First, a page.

Note in Passing: Oh, yes, John Williams' score for the film, never recorded, was released belatedly in 2007 in a limited-edition CD. Shirley MacLaine, ever the good sport, honks out the cacophonous title song.

Blatty also attempted to adapt "Goldfarb" into a musical comedy back in 2007, with music and lyrics by Michael Garin, Robert Hipkens, and Erik Frandsen, choreography by Jennifer Schmermund and Anahid Sofian, and direction by Jeffrey Lewonczyk. It was staged for four performances only in August of that year at The Skirball Center for the Performing Arts, 566 LaGuardia Place.

 Regarding Comments: All comments are enthusiastically appreciated but are moderated before publication. Replies signed "unknown" or "anonymous" are not encouraged. Please sign any response with a name (real or fabricated) or initials.  Be advised that a "name" will be assigned to any accepted post signed "unknown" or "anonymous." Thank you. -J

* * * * *
 (from top)

 ~Poster art for "John Goldfarb, Please Come Home"
 ~photography: Twentieth Century-Fox 1965© 

~Publicity shot of Fred Clark in "John Goldfarb, Please Come Home" 
 ~photography: Twentieth Century-Fox 1965© 

~Two still shots of Shirley MacLaine in "John Goldfarb, Please Come Home"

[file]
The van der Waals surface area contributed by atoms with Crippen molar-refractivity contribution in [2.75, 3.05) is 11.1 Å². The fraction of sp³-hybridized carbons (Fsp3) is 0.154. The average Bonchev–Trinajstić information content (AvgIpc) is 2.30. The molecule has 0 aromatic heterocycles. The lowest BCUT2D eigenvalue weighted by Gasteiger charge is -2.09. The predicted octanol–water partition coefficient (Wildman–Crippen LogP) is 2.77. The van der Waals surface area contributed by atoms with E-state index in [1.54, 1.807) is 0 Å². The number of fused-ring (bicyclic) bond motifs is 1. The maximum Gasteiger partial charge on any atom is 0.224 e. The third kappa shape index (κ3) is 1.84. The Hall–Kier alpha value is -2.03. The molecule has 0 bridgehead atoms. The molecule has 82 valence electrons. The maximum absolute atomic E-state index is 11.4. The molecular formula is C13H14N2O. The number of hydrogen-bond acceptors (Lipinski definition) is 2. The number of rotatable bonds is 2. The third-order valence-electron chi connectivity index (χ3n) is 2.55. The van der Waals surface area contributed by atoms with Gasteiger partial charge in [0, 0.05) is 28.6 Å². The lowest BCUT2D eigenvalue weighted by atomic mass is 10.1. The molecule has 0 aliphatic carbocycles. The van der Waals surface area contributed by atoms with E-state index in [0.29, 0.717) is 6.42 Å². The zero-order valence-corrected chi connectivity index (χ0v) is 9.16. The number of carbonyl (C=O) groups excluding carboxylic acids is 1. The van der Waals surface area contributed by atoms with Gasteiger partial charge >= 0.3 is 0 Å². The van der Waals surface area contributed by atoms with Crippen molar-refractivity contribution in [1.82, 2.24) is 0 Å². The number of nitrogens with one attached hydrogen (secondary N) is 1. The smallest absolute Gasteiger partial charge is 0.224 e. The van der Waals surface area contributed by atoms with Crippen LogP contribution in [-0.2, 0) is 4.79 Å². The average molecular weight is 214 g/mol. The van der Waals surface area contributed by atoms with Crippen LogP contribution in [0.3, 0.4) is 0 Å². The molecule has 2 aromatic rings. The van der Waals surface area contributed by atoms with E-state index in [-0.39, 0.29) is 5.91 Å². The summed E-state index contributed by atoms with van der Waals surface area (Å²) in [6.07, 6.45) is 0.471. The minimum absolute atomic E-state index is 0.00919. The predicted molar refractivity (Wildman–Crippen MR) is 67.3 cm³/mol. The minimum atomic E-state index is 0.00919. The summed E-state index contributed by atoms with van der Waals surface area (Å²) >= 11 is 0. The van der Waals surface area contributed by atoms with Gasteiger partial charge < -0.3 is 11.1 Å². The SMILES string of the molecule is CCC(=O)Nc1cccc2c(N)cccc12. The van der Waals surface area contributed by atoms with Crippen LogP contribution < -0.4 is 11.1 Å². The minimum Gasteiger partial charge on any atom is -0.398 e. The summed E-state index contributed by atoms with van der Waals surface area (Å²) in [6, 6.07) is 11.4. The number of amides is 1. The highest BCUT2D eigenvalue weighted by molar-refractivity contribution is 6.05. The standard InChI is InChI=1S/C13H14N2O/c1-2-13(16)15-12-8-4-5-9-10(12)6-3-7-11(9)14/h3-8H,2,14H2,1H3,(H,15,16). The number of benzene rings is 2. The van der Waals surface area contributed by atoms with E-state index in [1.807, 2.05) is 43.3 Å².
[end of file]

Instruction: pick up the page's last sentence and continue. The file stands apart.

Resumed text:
~photography: Twentieth Century-Fox 1965©


Kaiser said...

I thought Crenna was great in this. He should have done more comedy. Hmmmm, I think I'll pop in my copy of "Summer Rental."

Brian Lucas said...

Y'know, Crenna's earliest success was in TV comedy (Our Miss Brooks, The Real McCoys). I think it was fairly rare in those days for a TV comedy actor to successfully segue to dramatic films, so I always admired Crenna for carving a new niche for himself (The Sand Pebbles, Wait Until Dark, Un Flic, Body Heat, and a number of hard-hitting TV movies, such as his Emmy Award winning turn in The Rape of Richard Beck). But he made a welcome return to comedy in The Flamingo Kid, for which he deserved an Oscar nomination (he got a Golden Globe nod). I always like him, and it's still hard to believe he's no longer with us.

mike schlesinger said...

"'What a Way to Go!,' a bloated, conventional pseudo-musical dud."

Okay, I gave you a pass on "Thoroughly Modern Millie," but this is borderline sacrilege. You are now officially ON NOTICE!

joe baltake said...

Mike, Mike! This one was a real let-down, having been the handiwork of Comden and Green!

Erin said...